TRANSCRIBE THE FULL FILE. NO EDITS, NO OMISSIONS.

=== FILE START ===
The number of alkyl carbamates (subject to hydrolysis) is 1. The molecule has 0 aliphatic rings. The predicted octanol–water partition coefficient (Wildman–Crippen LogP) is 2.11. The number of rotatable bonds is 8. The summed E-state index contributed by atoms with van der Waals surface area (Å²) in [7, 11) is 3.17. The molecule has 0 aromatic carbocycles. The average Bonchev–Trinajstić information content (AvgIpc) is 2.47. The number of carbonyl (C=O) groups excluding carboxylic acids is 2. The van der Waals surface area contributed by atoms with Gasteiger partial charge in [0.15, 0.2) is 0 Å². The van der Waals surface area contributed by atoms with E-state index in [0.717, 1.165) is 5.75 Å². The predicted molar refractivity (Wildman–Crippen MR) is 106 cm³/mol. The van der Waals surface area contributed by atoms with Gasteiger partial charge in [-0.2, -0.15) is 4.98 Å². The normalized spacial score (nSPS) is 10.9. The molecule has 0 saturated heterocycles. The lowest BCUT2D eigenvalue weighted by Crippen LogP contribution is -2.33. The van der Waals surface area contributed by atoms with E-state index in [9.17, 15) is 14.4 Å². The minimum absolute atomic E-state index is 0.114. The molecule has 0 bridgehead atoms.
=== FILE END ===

The number of alkyl carbamates (subject to hydrolysis) is 1. The molecule has 0 aliphatic rings. The predicted octanol–water partition coefficient (Wildman–Crippen LogP) is 2.11. The number of rotatable bonds is 8. The summed E-state index contributed by atoms with van der Waals surface area (Å²) in [7, 11) is 3.17. The molecule has 0 aromatic carbocycles. The average Bonchev–Trinajstić information content (AvgIpc) is 2.47. The number of carbonyl (C=O) groups excluding carboxylic acids is 2. The van der Waals surface area contributed by atoms with Gasteiger partial charge in [0.15, 0.2) is 0 Å². The van der Waals surface area contributed by atoms with E-state index in [0.717, 1.165) is 5.75 Å². The predicted molar refractivity (Wildman–Crippen MR) is 106 cm³/mol. The van der Waals surface area contributed by atoms with Gasteiger partial charge in [-0.2, -0.15) is 4.98 Å². The normalized spacial score (nSPS) is 10.9. The molecule has 0 saturated heterocycles. The lowest BCUT2D eigenvalue weighted by Crippen LogP contribution is -2.33. The van der Waals surface area contributed by atoms with E-state index in [9.17, 15) is 14.4 Å². The minimum absolute atomic E-state index is 0.114. The molecule has 0 bridgehead atoms.